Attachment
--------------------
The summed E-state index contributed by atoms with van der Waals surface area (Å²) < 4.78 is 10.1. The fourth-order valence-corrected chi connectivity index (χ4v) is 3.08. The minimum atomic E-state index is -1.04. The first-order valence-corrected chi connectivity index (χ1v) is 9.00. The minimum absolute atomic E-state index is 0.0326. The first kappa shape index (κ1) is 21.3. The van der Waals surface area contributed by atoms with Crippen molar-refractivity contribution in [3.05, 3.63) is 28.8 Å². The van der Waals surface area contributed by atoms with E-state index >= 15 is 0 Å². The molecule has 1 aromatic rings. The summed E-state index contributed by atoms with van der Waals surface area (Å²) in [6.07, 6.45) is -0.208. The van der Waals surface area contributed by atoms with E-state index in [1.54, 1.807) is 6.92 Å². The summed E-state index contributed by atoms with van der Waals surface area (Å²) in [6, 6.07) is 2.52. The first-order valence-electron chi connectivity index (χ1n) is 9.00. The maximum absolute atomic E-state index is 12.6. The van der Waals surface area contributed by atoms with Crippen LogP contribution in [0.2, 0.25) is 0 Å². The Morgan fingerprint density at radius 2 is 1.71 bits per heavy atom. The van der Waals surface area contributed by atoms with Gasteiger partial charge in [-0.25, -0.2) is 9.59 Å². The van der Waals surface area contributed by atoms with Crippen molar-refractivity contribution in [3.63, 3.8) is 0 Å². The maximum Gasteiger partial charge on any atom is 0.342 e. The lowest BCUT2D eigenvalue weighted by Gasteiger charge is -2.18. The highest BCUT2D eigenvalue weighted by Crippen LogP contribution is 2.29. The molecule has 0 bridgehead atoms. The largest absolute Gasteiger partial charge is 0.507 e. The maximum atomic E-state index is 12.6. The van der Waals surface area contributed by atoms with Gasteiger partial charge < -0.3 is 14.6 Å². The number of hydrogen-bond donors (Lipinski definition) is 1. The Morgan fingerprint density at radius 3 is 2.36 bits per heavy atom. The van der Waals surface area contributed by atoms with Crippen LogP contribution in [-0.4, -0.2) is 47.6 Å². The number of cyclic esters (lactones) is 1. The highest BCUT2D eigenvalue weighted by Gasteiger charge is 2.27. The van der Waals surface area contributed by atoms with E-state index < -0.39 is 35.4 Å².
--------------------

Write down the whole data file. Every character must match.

The summed E-state index contributed by atoms with van der Waals surface area (Å²) < 4.78 is 10.1. The fourth-order valence-corrected chi connectivity index (χ4v) is 3.08. The minimum atomic E-state index is -1.04. The first-order valence-corrected chi connectivity index (χ1v) is 9.00. The minimum absolute atomic E-state index is 0.0326. The first kappa shape index (κ1) is 21.3. The van der Waals surface area contributed by atoms with Crippen molar-refractivity contribution in [3.05, 3.63) is 28.8 Å². The van der Waals surface area contributed by atoms with E-state index >= 15 is 0 Å². The molecule has 1 aromatic rings. The summed E-state index contributed by atoms with van der Waals surface area (Å²) in [6.07, 6.45) is -0.208. The van der Waals surface area contributed by atoms with E-state index in [1.54, 1.807) is 6.92 Å². The summed E-state index contributed by atoms with van der Waals surface area (Å²) in [6, 6.07) is 2.52. The first-order valence-electron chi connectivity index (χ1n) is 9.00. The maximum absolute atomic E-state index is 12.6. The van der Waals surface area contributed by atoms with Crippen LogP contribution in [0.2, 0.25) is 0 Å². The Morgan fingerprint density at radius 2 is 1.71 bits per heavy atom. The van der Waals surface area contributed by atoms with Gasteiger partial charge in [-0.25, -0.2) is 9.59 Å². The van der Waals surface area contributed by atoms with Crippen molar-refractivity contribution in [3.63, 3.8) is 0 Å². The maximum Gasteiger partial charge on any atom is 0.342 e. The lowest BCUT2D eigenvalue weighted by Gasteiger charge is -2.18. The highest BCUT2D eigenvalue weighted by Crippen LogP contribution is 2.29. The molecule has 0 bridgehead atoms. The largest absolute Gasteiger partial charge is 0.507 e. The maximum atomic E-state index is 12.6. The van der Waals surface area contributed by atoms with Gasteiger partial charge < -0.3 is 14.6 Å². The number of hydrogen-bond donors (Lipinski definition) is 1. The Morgan fingerprint density at radius 3 is 2.36 bits per heavy atom. The van der Waals surface area contributed by atoms with Crippen LogP contribution in [-0.4, -0.2) is 47.6 Å². The number of cyclic esters (lactones) is 1. The highest BCUT2D eigenvalue weighted by Gasteiger charge is 2.27. The van der Waals surface area contributed by atoms with E-state index < -0.39 is 35.4 Å².